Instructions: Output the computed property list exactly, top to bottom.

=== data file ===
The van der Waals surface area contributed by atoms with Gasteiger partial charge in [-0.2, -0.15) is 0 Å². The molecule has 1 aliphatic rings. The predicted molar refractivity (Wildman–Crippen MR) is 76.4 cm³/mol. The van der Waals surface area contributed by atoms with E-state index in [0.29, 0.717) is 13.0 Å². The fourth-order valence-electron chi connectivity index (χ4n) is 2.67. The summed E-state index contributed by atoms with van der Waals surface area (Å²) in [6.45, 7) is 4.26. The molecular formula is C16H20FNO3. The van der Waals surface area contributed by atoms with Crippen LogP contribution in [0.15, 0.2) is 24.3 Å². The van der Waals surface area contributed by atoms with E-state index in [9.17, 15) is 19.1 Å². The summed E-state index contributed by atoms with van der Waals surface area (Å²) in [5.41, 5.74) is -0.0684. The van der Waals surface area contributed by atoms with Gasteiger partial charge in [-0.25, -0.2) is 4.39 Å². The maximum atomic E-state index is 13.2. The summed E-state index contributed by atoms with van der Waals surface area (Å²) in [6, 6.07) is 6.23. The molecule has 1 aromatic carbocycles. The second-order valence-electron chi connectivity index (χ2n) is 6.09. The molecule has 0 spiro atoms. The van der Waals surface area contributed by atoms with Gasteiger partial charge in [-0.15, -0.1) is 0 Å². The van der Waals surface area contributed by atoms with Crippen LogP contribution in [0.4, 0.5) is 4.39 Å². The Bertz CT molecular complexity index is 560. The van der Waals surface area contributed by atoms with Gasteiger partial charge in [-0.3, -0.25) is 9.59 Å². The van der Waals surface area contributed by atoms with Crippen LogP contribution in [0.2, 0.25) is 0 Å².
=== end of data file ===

The van der Waals surface area contributed by atoms with Gasteiger partial charge in [-0.2, -0.15) is 0 Å². The molecule has 1 aliphatic rings. The predicted molar refractivity (Wildman–Crippen MR) is 76.4 cm³/mol. The van der Waals surface area contributed by atoms with E-state index in [0.29, 0.717) is 13.0 Å². The fourth-order valence-electron chi connectivity index (χ4n) is 2.67. The summed E-state index contributed by atoms with van der Waals surface area (Å²) in [6.45, 7) is 4.26. The molecular formula is C16H20FNO3. The van der Waals surface area contributed by atoms with Crippen LogP contribution in [0.15, 0.2) is 24.3 Å². The van der Waals surface area contributed by atoms with E-state index in [9.17, 15) is 19.1 Å². The summed E-state index contributed by atoms with van der Waals surface area (Å²) in [5.41, 5.74) is -0.0684. The van der Waals surface area contributed by atoms with Gasteiger partial charge in [-0.25, -0.2) is 4.39 Å². The maximum atomic E-state index is 13.2. The summed E-state index contributed by atoms with van der Waals surface area (Å²) in [6, 6.07) is 6.23. The molecule has 1 aromatic carbocycles. The second-order valence-electron chi connectivity index (χ2n) is 6.09. The molecule has 0 spiro atoms. The van der Waals surface area contributed by atoms with Gasteiger partial charge in [-0.15, -0.1) is 0 Å². The van der Waals surface area contributed by atoms with Crippen LogP contribution in [0.4, 0.5) is 4.39 Å². The Bertz CT molecular complexity index is 560. The van der Waals surface area contributed by atoms with Gasteiger partial charge in [-0.3, -0.25) is 9.59 Å². The van der Waals surface area contributed by atoms with Crippen LogP contribution in [0.2, 0.25) is 0 Å².